Agile discovery: sometimes the first step is the most difficult

I’m a big proponent of the agile approach to developing systems. We here at Burnside Digital have been using agile techniques for years and they have allowed us to be more responsive to changes and bring numerous products to market in record time (and under budget).

But there is one step in the agile (or any development) process that is often the hardest and probably the number one reason that projects either fail or take much longer to complete – the first step.

Software developers throughout the decades have often times found it difficult to figure out exactly what the client wants in the first place.  This is commonly called the discovery phase in agile-speak. The basic problem is that in many cases the client simply doesn’t know exactly what they want (or can’t articulate it in terms that programmers can understand).

Agile development understands that in many cases a client won’t know what they like (or don’t like) until they actually see it in action. That’s why we build in multiple iterations and try to present the client with a semi-working prototype as early in the process as possible so that we can change direction early if we have to.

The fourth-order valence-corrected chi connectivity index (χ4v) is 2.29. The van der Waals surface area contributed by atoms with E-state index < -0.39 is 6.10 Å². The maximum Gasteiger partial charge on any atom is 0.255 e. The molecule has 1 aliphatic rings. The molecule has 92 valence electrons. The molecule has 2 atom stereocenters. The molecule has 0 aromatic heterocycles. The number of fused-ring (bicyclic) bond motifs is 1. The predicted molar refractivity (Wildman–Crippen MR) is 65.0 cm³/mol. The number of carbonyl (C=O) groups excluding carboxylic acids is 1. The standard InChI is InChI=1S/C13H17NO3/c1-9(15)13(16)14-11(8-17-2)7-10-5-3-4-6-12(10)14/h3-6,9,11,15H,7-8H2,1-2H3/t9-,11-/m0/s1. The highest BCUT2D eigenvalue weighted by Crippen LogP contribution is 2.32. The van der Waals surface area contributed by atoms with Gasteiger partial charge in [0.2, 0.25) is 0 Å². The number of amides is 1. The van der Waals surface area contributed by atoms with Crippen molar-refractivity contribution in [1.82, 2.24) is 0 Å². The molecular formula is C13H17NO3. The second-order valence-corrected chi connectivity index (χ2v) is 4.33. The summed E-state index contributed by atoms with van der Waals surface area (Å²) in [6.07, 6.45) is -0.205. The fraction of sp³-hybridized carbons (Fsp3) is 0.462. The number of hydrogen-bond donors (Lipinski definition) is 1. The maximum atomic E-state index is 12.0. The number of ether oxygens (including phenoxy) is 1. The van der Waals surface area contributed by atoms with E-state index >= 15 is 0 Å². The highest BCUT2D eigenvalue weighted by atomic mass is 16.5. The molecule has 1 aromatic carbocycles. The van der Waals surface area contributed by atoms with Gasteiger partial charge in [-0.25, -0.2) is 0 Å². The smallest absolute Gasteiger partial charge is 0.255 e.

I recently read an article by Rick Freedman on the TechRepublic website, and even though it was written a few years ago he still makes some valid points.

Mike Cohn, author of User Stories Applied, supports user requirements with minimal formal structure. Cohn calls these short, pithy descriptions of a system capability or function “user stories.”

The use of the word “story” is telling; rather than asking a user to describe the “speed and latency requirements” of a system, we ask them what tasks they plan to do when they sit down at the keyboard. In keeping with the “barely sufficient” concept of agile documentation, user stories are short and written in plain English as a simple narrative. So, for instance, a project sponsor asking us to develop an online job site would tell us the following stories about how different users might interact with their proposed system:

  • “As a jobseeker, I can search for jobs.”
  • “As a company, I can post job openings.”

From here, as in many other system development efforts, it’s a matter of stepwise refinement and of digging incrementally deeper.

And there’s another reason for applying the user story technique – it forces the customer to remain engaged throughout the process. Since the user story approach requires constant refinement and builds upon itself from prototype to prototype, there’s no other option but engagement for the sponsor.

And that may be one of the other most important parts of the discovery process – keeping the sponsor engaged from the very beginning.